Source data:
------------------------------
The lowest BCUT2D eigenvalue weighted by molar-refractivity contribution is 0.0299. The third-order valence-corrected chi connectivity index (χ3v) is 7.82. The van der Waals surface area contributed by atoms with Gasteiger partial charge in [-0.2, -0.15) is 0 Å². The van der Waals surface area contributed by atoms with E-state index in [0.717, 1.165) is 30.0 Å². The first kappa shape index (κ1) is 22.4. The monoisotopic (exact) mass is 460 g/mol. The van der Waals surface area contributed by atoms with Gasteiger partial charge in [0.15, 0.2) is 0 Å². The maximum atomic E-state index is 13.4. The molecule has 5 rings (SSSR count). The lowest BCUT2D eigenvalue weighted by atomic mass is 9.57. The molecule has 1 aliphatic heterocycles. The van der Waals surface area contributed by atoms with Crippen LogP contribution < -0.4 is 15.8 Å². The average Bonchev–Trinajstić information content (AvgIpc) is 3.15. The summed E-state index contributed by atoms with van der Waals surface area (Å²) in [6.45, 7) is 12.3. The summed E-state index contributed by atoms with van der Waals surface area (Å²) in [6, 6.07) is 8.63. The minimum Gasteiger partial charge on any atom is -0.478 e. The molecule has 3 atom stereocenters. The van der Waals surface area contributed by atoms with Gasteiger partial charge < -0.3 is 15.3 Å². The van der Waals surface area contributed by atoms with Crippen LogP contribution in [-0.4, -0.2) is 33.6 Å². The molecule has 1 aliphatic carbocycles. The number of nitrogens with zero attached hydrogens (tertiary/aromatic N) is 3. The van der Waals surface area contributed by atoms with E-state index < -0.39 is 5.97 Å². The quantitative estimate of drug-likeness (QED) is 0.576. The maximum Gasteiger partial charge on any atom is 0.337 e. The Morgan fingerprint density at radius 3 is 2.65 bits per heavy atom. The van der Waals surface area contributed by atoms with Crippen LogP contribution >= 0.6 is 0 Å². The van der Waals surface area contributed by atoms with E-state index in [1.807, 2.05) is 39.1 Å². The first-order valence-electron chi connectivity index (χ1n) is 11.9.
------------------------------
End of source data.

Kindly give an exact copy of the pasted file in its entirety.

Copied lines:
The lowest BCUT2D eigenvalue weighted by molar-refractivity contribution is 0.0299. The third-order valence-corrected chi connectivity index (χ3v) is 7.82. The van der Waals surface area contributed by atoms with Gasteiger partial charge in [-0.2, -0.15) is 0 Å². The van der Waals surface area contributed by atoms with E-state index in [0.717, 1.165) is 30.0 Å². The first kappa shape index (κ1) is 22.4. The monoisotopic (exact) mass is 460 g/mol. The van der Waals surface area contributed by atoms with Gasteiger partial charge in [0.15, 0.2) is 0 Å². The maximum atomic E-state index is 13.4. The molecule has 5 rings (SSSR count). The lowest BCUT2D eigenvalue weighted by atomic mass is 9.57. The molecule has 1 aliphatic heterocycles. The van der Waals surface area contributed by atoms with Crippen LogP contribution < -0.4 is 15.8 Å². The average Bonchev–Trinajstić information content (AvgIpc) is 3.15. The summed E-state index contributed by atoms with van der Waals surface area (Å²) in [6.45, 7) is 12.3. The summed E-state index contributed by atoms with van der Waals surface area (Å²) in [6, 6.07) is 8.63. The minimum Gasteiger partial charge on any atom is -0.478 e. The molecule has 3 atom stereocenters. The van der Waals surface area contributed by atoms with Gasteiger partial charge < -0.3 is 15.3 Å². The van der Waals surface area contributed by atoms with Crippen LogP contribution in [-0.4, -0.2) is 33.6 Å². The molecule has 1 aliphatic carbocycles. The number of nitrogens with zero attached hydrogens (tertiary/aromatic N) is 3. The van der Waals surface area contributed by atoms with E-state index < -0.39 is 5.97 Å². The quantitative estimate of drug-likeness (QED) is 0.576. The maximum Gasteiger partial charge on any atom is 0.337 e. The Morgan fingerprint density at radius 3 is 2.65 bits per heavy atom. The van der Waals surface area contributed by atoms with Crippen LogP contribution >= 0.6 is 0 Å². The van der Waals surface area contributed by atoms with E-state index in [1.807, 2.05) is 39.1 Å². The first-order valence-electron chi connectivity index (χ1n) is 11.9.